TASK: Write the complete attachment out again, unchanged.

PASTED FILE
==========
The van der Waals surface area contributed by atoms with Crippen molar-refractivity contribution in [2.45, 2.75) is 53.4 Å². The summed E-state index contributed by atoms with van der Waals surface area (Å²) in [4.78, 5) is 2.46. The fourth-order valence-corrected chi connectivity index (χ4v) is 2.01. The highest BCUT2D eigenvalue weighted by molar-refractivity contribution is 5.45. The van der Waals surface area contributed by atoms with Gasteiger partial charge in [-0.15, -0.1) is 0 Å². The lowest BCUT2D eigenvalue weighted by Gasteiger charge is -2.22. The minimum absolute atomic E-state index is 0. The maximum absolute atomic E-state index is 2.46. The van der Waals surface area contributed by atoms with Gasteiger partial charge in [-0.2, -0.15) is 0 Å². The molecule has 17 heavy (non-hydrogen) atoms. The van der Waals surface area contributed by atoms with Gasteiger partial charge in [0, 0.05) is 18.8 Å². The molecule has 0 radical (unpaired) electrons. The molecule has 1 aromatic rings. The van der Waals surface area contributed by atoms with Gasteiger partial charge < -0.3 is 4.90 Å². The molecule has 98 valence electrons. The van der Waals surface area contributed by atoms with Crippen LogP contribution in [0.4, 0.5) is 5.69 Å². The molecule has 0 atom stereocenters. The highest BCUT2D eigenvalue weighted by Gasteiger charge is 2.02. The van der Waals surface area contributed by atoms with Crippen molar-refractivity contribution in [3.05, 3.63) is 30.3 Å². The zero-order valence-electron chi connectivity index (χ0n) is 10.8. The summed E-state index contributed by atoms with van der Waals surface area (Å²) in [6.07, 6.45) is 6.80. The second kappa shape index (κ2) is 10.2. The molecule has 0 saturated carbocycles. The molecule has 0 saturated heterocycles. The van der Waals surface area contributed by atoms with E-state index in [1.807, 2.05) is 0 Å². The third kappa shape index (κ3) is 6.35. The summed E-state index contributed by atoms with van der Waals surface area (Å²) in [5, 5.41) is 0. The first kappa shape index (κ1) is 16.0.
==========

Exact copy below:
The van der Waals surface area contributed by atoms with Crippen molar-refractivity contribution in [2.45, 2.75) is 53.4 Å². The summed E-state index contributed by atoms with van der Waals surface area (Å²) in [4.78, 5) is 2.46. The fourth-order valence-corrected chi connectivity index (χ4v) is 2.01. The highest BCUT2D eigenvalue weighted by molar-refractivity contribution is 5.45. The van der Waals surface area contributed by atoms with Gasteiger partial charge in [-0.15, -0.1) is 0 Å². The lowest BCUT2D eigenvalue weighted by Gasteiger charge is -2.22. The minimum absolute atomic E-state index is 0. The maximum absolute atomic E-state index is 2.46. The van der Waals surface area contributed by atoms with Gasteiger partial charge in [-0.2, -0.15) is 0 Å². The molecule has 17 heavy (non-hydrogen) atoms. The van der Waals surface area contributed by atoms with Gasteiger partial charge in [0, 0.05) is 18.8 Å². The molecule has 0 radical (unpaired) electrons. The molecule has 1 aromatic rings. The van der Waals surface area contributed by atoms with Gasteiger partial charge < -0.3 is 4.90 Å². The molecule has 98 valence electrons. The van der Waals surface area contributed by atoms with Crippen LogP contribution in [0.4, 0.5) is 5.69 Å². The molecule has 0 atom stereocenters. The highest BCUT2D eigenvalue weighted by Gasteiger charge is 2.02. The van der Waals surface area contributed by atoms with Crippen molar-refractivity contribution in [3.05, 3.63) is 30.3 Å². The zero-order valence-electron chi connectivity index (χ0n) is 10.8. The summed E-state index contributed by atoms with van der Waals surface area (Å²) in [6.07, 6.45) is 6.80. The second kappa shape index (κ2) is 10.2. The molecule has 0 saturated carbocycles. The molecule has 0 saturated heterocycles. The van der Waals surface area contributed by atoms with E-state index in [1.807, 2.05) is 0 Å². The third kappa shape index (κ3) is 6.35. The summed E-state index contributed by atoms with van der Waals surface area (Å²) in [5, 5.41) is 0. The first kappa shape index (κ1) is 16.0.